Lima-Loa is an automated implementation of the Gang of Four Adapter Design Pattern, for Java. It aims to greatly reduce or get rid of the need to write dull boiler plate code when creating an adapter.
Lima-Loa is Open Source software, published under the Apache License, version 2.0.
The Gang of Four Design Patterns book describes the intent of the Adapter pattern as follows:
Convert the interface of a class into another interface interface clients expect. Adapter lets classes work together that couldn't otherwise because of incompatible interfaces.
One implementation of the adapter pattern (class adapters) involves multiple inheritance, so is not possible using the Java programming language. Another implementation (object adapters) involves object composition, and is the typical solution when using Java. The following UML diagram shows the participants in the object adapter implementation.
The participants are as follows:
Client - calls methods on the source interface. Is unaware that an adapter is even in use.
Source - the interface the client calls, that most likely uses concepts familiar to the client (i.e. the client's domain).
Adapter - adapts method calls from the source interface to the target object.
Target - the object being adapted, i.e. the adaptee.
In the above diagram, the client calls
methodA(int} on the adapter, which then triggers the adapter to call
methodB(long) on the target object. The adapter then passes the result of the target method call back to the
client. In order to do this, the adapter must convert the
int parameter to a
long, then the
boolean result to a
Typically an object adapter would need to be manually written by a developer. In the above simple example that would not be particularly difficult, but in a more complex example where the parameters and results are large graphs of Java objects (e.g. custom JavaBeans) and where exceptions must also be mapped, a reasonably large amount of dull yet brittle code would need to be manually written.
Lima-loa is an automated implementation of an object adapter, and intends to replace large amounts of such dull yet brittle code with a relatively small amount of configuration.
Lima-Loa is a pure Java library, and requires JDK 1.4 or above.
Lima-Loa requires the below list of libraries. For ease these are included in the "libs" folder of the distribution. Other versions of these libraries may well work, they simply haven't been tested.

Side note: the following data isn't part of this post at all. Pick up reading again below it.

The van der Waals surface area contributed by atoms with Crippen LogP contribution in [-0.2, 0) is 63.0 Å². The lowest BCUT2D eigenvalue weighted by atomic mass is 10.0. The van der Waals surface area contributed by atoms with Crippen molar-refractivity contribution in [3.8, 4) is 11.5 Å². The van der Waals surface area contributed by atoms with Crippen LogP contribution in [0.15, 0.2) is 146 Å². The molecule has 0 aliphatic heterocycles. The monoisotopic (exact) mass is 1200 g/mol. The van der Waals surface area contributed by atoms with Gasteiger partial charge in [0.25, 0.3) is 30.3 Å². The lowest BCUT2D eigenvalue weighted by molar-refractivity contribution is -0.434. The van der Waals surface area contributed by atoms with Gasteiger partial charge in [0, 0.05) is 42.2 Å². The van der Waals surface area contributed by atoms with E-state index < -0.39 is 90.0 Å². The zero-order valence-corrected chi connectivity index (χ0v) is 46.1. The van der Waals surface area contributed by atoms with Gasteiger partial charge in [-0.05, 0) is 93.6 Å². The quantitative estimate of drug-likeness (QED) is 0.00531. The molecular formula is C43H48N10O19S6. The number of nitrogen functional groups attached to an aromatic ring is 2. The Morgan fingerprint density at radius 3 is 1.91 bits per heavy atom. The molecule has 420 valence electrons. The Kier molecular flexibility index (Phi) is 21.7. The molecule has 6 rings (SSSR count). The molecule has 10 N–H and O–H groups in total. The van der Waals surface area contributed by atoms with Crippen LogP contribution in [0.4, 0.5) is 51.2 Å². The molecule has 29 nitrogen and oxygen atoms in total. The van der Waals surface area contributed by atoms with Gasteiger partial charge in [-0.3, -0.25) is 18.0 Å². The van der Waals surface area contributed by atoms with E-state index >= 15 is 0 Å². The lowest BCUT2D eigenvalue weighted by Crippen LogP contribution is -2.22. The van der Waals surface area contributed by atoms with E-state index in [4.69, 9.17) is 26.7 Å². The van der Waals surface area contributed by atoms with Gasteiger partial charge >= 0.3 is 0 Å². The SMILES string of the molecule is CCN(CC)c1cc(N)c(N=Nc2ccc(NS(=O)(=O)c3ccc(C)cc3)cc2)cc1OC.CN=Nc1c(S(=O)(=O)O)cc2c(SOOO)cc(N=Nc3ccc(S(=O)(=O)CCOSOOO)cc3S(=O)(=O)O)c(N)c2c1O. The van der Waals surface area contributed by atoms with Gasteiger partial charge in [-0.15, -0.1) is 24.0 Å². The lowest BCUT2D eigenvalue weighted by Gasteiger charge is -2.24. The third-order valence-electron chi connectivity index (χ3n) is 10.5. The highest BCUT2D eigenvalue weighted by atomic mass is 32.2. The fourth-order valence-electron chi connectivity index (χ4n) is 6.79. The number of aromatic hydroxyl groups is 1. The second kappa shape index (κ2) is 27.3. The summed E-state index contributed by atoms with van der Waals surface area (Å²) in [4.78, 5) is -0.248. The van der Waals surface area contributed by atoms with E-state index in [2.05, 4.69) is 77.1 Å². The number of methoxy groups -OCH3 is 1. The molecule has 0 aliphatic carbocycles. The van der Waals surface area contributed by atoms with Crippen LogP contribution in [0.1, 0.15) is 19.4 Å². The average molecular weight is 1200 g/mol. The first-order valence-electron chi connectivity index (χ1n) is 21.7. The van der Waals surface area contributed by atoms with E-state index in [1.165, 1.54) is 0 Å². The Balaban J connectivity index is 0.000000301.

There are two ways to use Lima-Loa, both have exactly the same functionality:
Direct API - slightly more effort and creates a compile-time dependency but is great if you want a pure Java solution.
Spring Integration - very simple, keeps your application loosely coupled, and is great if you are using the Spring Framework.
Firstly, create an instance of AdapterFactory by calling one of the following methods on the org.limaloa.AdapterFactory class:
public static AdapterFactory getInstance() public static AdapterFactory getInstance(List mappingFiles)
The list of mapping files are for Dozer, more on this later.
These factory instances are relatively expensive objects and are intended to be re-used, for example if you need to create more than one adapter object.
Next, create an adapter object by calling the following method on the factory instance:
public Object createAdapter(Class sourceInterface, Object target, Map methodMappings) throws AdapterCreationException
This returns an object that implements sourceInterface. The target is the object you'd like any adapter method calls to be redirected to, i.e. the object being adapted. The methodMappings is a map of target object method names, keyed by source interface method names. At runtime, all calls to the adapter are seamlessly redirected to the nominated method in the target object.
An exception is thrown if there is anything wrong with the specified configuration. As much as possible is checked at creation time, rather than at runtime.
See the "direct-api/simple" example in the "samples" folder of the distribution for a fully working example. See the ReadMe.txt file in that folder for details of the example.
Lima-Loa is a Spring extension, so you simply add it to the classpath and you can use a new schema in your Spring Application Context xml files. Under the covers, the Spring Integration simply calls the Direct API, so the functionality is identical.
Firstly, add the Lima-Loa schema to your Application Context xml file:
<?xml version="1.0" encoding="UTF-8"?> <beans xmlns="http://www.springframework.org/schema/beans" xmlns:ll="http://www.limaloa.org/schema" xmlns:xsi="http://www.w3.org/2001/XMLSchema-instance" xsi:schemaLocation="http://www.springframework.org/schema/beans http://www.springframework.org/schema/beans/spring-beans-2.0.xsd http://www.limaloa.org/schema http://www.limaloa.org/schema/limaloa.xsd">
Then create an Adapter Configuration (this corresponds to an AdapterFactory) as follows:
Note that unless you need to define some Dozer mapping files then this step is actually optional - if no adapterConfiguration is defined then a default one will be created on demand. Note also that only one adapterConfiguration is allowed per Application Context (this includes any parent xml files in a hierarchical Application Context), if more than one is found then an exception is thrown.